Continuing to build your bank of artists and resources is always a wise investment as their work and lives might inspire new projects and future students. It’s important to diversify the artists in your curriculum to show students how artists of all backgrounds and identities reflect art.
Additionally, as the Hispanic population continues to grow in the United States and student demographics evolve, students need to see themselves in the curriculum and study artists with whom they might share an identity.
While you’re likely aware of Frida Kahlo and Diego Rivera, here is a list of other Latino and Latina artists to add to your resources:
1. Roberto Lugo
Born of Puerto-Rican descent, Roberto is cool and contemporary. His ceramic work is a hit with students. His style of blending themes and cultures is incredibly engaging and relevant. Most noticeably, the subject matter reflected in his work is surprising, thought-provoking, and can challenge student views and assumptions about artists and ceramic work. After all, how many teapots have you seen that feature Jay-Z and Harriet Tubman together?
Mexican artist Jaime Domínguez is known for his minimalist work that is great for your students who love color and design. His designs are laced with architecture and geometry. He draws inspiration from Mexican crafts and indigenous art. While his own process is rooted in research, some students will find it refreshing he’s “more interested in the viewer appreciating my work for its appearance and aesthetics, than trying to understand and explain it academically.”
A perfect resource for portrait units, Barbara’s colorful images can show students how much about the figure can be reflected in one image. Through color and symbolism, each of her images tells a story about the figure. Inspired by her Cuban and Mexican descent, Barbara says her paintings “are a reflection of my life, my journey, and of the things that are important to me, as influenced by my surroundings: people, places, cultures, and things that I love.” Her message can inspire students to create from within themselves and tell their own stories.
Born in Cuba, Martínez-Cañas’ prolific career has featured a number of awards and her artwork is in collections all over the United States. Her success is largely the result of her “insatiable drive to experiment with different photography techniques.” Martínez-Cañas’ body of work showcases various approaches that could appeal to students in photography, design, and painting courses. She is a great example for students as they try new ideas, styles, and materials.
5. Niege Borges
As a graphic designer and illustrator, Brazilian native Borges’ work can captivate young viewers through her use of color and subject matter. The approachable imagery is perfect for class discussions and lessons on the elements and principles of art and design. Her work typically features women of color, and “even though she works with different illustration styles, her personal work has a lot of textures and often portrays fabulous women and fashion.” In addition to her illustrations, Borges shows her range by designing for high profile clients like Giorgio Armani, Twitter, and Visa.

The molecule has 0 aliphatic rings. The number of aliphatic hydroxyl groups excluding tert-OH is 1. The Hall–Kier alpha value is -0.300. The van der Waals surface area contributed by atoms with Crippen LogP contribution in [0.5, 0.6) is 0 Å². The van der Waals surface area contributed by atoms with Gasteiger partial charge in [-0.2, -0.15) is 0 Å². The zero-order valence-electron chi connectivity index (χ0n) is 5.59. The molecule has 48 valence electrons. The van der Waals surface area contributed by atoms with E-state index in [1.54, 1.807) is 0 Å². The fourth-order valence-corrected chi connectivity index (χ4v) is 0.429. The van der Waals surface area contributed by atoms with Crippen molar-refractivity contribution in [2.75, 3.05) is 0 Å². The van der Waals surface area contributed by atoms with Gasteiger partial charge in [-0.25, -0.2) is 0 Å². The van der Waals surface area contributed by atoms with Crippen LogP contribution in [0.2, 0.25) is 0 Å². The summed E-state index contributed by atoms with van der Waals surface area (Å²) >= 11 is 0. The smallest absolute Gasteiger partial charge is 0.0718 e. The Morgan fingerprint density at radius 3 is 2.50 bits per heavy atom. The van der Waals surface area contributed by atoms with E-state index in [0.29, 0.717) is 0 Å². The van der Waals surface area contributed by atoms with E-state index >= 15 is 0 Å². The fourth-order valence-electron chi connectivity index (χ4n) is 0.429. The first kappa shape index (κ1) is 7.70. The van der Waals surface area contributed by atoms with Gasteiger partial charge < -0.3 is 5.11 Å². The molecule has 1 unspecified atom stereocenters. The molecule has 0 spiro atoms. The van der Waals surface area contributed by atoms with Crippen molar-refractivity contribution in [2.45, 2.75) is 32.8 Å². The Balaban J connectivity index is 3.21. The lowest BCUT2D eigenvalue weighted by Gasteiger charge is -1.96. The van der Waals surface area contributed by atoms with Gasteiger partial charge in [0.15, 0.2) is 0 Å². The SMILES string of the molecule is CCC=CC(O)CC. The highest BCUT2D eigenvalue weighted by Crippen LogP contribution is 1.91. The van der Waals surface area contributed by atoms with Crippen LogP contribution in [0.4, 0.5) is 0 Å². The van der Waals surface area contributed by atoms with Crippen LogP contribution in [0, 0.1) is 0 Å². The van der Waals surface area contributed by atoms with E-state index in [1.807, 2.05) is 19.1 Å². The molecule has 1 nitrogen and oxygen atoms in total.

As the creator of the “The Unapologetic Street Series,” street artist Johanna Toruño is all about sending a message through her work and using her designs and posters to amplify her voice and the voices of others. Born in El Salvador and currently living in Brooklyn, NY, Toruño’s work “was inspired and taught by my experiences growing up in the aftermath of the civil war in my country to use poster work as a powerful medium to self-express.” Her series includes posters throughout the city, and she has also created a line of skateboards featuring her designs. Toruño’s work can be a resource for students who are looking to see how their voices can be shared through art and brought to the people.
Art is a powerful tool for teaching students about artists from different backgrounds and cultures other than their own. Supported by the National Arts Standards, embedding diverse artists into your curriculum is good teaching. Each of these artists tells a different story through their work and could inspire a student in your class. Or, perhaps the artwork and approaches inspire a future lesson for one of your courses. And if you aren’t sure yet how to bring these artists into your art room, developing your own library of artists and images could lay the groundwork for something great down the road.
What projects could be created inspired by one of these artists?
What other Latino and Latina artists do you recommend?
Magazine articles and podcasts are opinions of professional education contributors and do not necessarily represent the position of the Art of Education University (AOEU) or its academic offerings. Contributors use terms in the way they are most often talked about in the scope of their educational experiences.